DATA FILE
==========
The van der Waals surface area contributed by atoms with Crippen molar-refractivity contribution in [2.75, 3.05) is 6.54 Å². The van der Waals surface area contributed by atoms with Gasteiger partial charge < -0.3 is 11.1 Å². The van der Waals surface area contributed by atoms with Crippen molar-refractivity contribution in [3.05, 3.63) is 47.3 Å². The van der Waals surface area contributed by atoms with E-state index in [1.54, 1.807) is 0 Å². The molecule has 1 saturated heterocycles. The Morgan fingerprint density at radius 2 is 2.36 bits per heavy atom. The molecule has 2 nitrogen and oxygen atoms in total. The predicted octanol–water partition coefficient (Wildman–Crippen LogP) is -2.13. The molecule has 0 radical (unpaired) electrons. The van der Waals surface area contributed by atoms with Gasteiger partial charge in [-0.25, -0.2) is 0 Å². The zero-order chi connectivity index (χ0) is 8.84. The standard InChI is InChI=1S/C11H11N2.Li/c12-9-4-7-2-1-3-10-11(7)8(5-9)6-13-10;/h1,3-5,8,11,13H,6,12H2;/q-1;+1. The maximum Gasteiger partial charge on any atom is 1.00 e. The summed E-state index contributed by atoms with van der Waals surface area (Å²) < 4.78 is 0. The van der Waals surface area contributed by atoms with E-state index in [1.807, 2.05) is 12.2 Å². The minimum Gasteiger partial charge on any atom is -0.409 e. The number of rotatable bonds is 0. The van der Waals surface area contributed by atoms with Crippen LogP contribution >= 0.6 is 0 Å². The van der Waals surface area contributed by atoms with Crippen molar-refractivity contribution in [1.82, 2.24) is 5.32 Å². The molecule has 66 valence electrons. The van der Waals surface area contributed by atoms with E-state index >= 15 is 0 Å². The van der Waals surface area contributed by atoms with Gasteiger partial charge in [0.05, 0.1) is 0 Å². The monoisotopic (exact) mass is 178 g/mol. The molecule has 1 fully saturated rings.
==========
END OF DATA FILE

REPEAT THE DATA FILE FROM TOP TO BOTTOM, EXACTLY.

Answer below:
The van der Waals surface area contributed by atoms with Crippen molar-refractivity contribution in [2.75, 3.05) is 6.54 Å². The van der Waals surface area contributed by atoms with Gasteiger partial charge < -0.3 is 11.1 Å². The van der Waals surface area contributed by atoms with Crippen molar-refractivity contribution in [3.05, 3.63) is 47.3 Å². The van der Waals surface area contributed by atoms with E-state index in [1.54, 1.807) is 0 Å². The molecule has 1 saturated heterocycles. The Morgan fingerprint density at radius 2 is 2.36 bits per heavy atom. The molecule has 2 nitrogen and oxygen atoms in total. The predicted octanol–water partition coefficient (Wildman–Crippen LogP) is -2.13. The molecule has 0 radical (unpaired) electrons. The van der Waals surface area contributed by atoms with Gasteiger partial charge in [-0.25, -0.2) is 0 Å². The zero-order chi connectivity index (χ0) is 8.84. The standard InChI is InChI=1S/C11H11N2.Li/c12-9-4-7-2-1-3-10-11(7)8(5-9)6-13-10;/h1,3-5,8,11,13H,6,12H2;/q-1;+1. The maximum Gasteiger partial charge on any atom is 1.00 e. The summed E-state index contributed by atoms with van der Waals surface area (Å²) < 4.78 is 0. The van der Waals surface area contributed by atoms with E-state index in [1.807, 2.05) is 12.2 Å². The minimum Gasteiger partial charge on any atom is -0.409 e. The number of rotatable bonds is 0. The van der Waals surface area contributed by atoms with Crippen LogP contribution >= 0.6 is 0 Å². The van der Waals surface area contributed by atoms with Crippen molar-refractivity contribution in [1.82, 2.24) is 5.32 Å². The molecule has 66 valence electrons. The van der Waals surface area contributed by atoms with E-state index >= 15 is 0 Å². The van der Waals surface area contributed by atoms with Gasteiger partial charge in [0.05, 0.1) is 0 Å². The monoisotopic (exact) mass is 178 g/mol. The molecule has 1 fully saturated rings.